Yeah, that's a good question. What's probably easiest is that when we are our core foundation that we always work on first, we understand where people are on the map. And I'll get to that one second. It's this idea of where we are on the conversation map. How can we move from one part of the map to the other consciously? At the same time, when we're moving, we need to take the other person with us and make sure they're coming with us. And then when should we do it. So the easiest way to look at it is like a conversation map, it's kind of like just a two grid. And yet, in the bottom left-hand corner, blocking and telling this is the vast majority of influence conversations and meetings, it's two monologues desperately in search of a dialog. Still, there's no actual dialogue; it's parallel speeches, no one's listening to each other. We're going `"Oh, that's a nice idea, but...", "That's a nice idea, but.." upper left-hand corner is all about understanding the other person. It's about what we might call pull. So it's just really about validating, understanding them. The bottom right-hand corner is pushed; it's about persuading and storytelling. Often, we try to go over to that push quarter; we're only over in that corner if we've got someone coming along with us. And if they're not coming with us, then we're not there, we're back in that blocking telling red zone. The upper right-hand corner of that would be the green zone, a co-creative path forward. So that's problem-solving and appreciative inquiry, where it's a mixture of what you're doing and what I'm doing. And we're building it together. So just understanding where you are on that little two is incredibly powerful. Because what most people realize quickly, even in half an hour of simulation, is Oh crap, I am in the red zone a lot. Or I keep trying to go into that push zone. But I'm not pulling them along with me because I haven't gone and validated and gone and tried to understand where they're coming from first. So it understands that understanding where you are on the map is one of the single most powerful things you can do because you'll recognize that I'm the one making myself stuck, more than half the time.

Doug Holt 24:39

Oh, yeah, I was just thinking I had an all-staff meeting for a corporation I run. I'm the CEO of, and I'm picturing you saying this. I'm picturing myself jumping all over this grid during the whole meeting going all over the place. Does that often happen to most people, or am I just special that way?

Joshua Davies 24:59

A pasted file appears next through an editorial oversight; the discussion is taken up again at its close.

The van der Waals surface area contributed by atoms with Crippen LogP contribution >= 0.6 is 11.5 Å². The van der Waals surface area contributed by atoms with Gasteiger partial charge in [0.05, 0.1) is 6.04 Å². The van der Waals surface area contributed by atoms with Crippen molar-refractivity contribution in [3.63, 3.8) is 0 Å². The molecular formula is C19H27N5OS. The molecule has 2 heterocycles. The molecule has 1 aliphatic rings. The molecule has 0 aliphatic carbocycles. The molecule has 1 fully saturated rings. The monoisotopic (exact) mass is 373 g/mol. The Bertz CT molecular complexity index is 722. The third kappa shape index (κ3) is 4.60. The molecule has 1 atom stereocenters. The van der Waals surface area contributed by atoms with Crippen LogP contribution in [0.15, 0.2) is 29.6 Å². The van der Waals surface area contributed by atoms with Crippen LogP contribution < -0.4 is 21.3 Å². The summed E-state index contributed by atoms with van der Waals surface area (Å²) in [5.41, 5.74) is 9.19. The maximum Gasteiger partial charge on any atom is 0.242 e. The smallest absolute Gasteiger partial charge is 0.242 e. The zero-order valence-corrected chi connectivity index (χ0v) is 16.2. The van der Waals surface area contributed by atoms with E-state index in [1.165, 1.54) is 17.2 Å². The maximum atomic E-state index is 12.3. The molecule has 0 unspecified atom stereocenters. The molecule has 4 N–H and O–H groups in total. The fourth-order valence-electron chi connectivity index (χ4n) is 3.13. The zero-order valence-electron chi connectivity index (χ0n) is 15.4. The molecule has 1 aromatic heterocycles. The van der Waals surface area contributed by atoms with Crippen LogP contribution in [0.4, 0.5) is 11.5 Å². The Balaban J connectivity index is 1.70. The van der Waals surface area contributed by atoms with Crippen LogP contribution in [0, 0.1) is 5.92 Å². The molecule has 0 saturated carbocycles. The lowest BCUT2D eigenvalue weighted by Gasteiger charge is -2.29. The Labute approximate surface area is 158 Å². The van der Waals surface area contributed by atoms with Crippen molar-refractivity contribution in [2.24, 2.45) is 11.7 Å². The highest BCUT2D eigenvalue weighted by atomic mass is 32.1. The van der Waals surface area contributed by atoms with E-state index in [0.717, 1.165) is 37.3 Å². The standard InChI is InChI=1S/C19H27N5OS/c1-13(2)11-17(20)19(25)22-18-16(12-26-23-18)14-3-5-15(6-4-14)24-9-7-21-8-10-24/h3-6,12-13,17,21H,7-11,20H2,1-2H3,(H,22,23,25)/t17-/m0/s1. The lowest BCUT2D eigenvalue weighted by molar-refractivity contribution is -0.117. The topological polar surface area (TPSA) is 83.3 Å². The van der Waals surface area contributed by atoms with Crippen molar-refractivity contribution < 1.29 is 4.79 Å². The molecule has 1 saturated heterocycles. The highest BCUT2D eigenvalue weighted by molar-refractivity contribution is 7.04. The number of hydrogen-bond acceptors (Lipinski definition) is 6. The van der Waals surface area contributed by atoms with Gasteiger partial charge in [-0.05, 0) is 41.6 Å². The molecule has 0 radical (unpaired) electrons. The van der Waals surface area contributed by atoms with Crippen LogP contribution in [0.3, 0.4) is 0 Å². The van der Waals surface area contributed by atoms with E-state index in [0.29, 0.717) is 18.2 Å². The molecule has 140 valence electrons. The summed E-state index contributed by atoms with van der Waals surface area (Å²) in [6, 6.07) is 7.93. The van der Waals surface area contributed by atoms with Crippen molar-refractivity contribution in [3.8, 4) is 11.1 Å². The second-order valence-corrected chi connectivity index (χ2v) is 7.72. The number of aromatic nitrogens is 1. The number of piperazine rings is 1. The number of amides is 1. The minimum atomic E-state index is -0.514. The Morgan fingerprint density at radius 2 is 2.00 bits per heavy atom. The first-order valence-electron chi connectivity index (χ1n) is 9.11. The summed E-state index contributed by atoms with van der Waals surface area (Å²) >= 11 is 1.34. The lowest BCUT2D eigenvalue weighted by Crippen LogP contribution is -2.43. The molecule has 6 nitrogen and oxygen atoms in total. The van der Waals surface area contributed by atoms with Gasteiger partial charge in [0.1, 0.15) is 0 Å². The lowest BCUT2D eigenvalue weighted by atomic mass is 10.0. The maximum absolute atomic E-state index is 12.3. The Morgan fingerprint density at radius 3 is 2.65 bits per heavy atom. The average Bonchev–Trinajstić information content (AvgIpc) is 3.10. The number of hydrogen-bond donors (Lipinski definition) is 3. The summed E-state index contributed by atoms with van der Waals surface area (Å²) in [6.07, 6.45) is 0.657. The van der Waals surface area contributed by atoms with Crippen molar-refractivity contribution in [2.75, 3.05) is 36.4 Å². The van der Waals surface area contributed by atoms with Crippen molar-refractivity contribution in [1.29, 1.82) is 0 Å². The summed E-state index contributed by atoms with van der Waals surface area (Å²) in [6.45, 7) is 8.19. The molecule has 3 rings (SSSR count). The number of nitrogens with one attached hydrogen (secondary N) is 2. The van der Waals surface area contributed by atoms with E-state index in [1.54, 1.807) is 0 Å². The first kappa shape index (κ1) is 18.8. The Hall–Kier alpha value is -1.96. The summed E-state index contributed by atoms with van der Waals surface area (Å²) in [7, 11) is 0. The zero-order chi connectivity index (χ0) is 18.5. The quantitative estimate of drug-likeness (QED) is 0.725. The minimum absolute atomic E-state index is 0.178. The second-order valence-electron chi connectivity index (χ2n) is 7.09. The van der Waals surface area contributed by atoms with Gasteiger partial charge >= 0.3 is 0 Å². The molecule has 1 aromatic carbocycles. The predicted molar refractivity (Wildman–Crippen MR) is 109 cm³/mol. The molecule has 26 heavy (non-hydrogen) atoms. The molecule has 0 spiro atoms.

No. It's not; there's not a particular order that one necessarily needs to do these things in. It's more about whether we go together or not at all. Like I could try to go up in that problem-solving. "What if we did that green zone?" But if you're still sitting there going, "No, no, no," we're in the red zone. The lowest common denominator sets where the conversation is if I'm trying to influence someone. So if we're like, the lowest bar of communication is the red zone where it's just blocking. And, again, when I say blocky and telling, there's not always hate there. It's like a friend who's giving you advice. You're like, "I don't want advice," them giving you advice doesn't have ill intentions behind it. They probably have; they love you. They're great. But you're like, "I don't, I don't want to hear this." So they're telling you, you're blocking them. Neither of you is like animosity towards each other, but you're still in the red zone. So it's always set by that. So it's more about consciously doing it. For example, if I were doing sales, consultative sales would probably start more in that pull zone where I'm trying to be discovery-oriented. Still, like more insider challenger sales, where I'm trying to have the person, so constant of the conversation's sales goal is for you to go, yeah, you understand me exactly. Great. Insight-based sales are more to have you in that particular situation go, "Whoa, I hadn't thought about that yet," which is going to get it going more into the pull zone where I might surprise them a little bit. Neither is bad or good. But we always have to be checking in and making sure we're moving there together. So it's that kind of thing. Does that make sense? So it's you're not bad to be anywhere you are in your meeting. That's totally fine. It's more about how consciously you are moving with the collective group?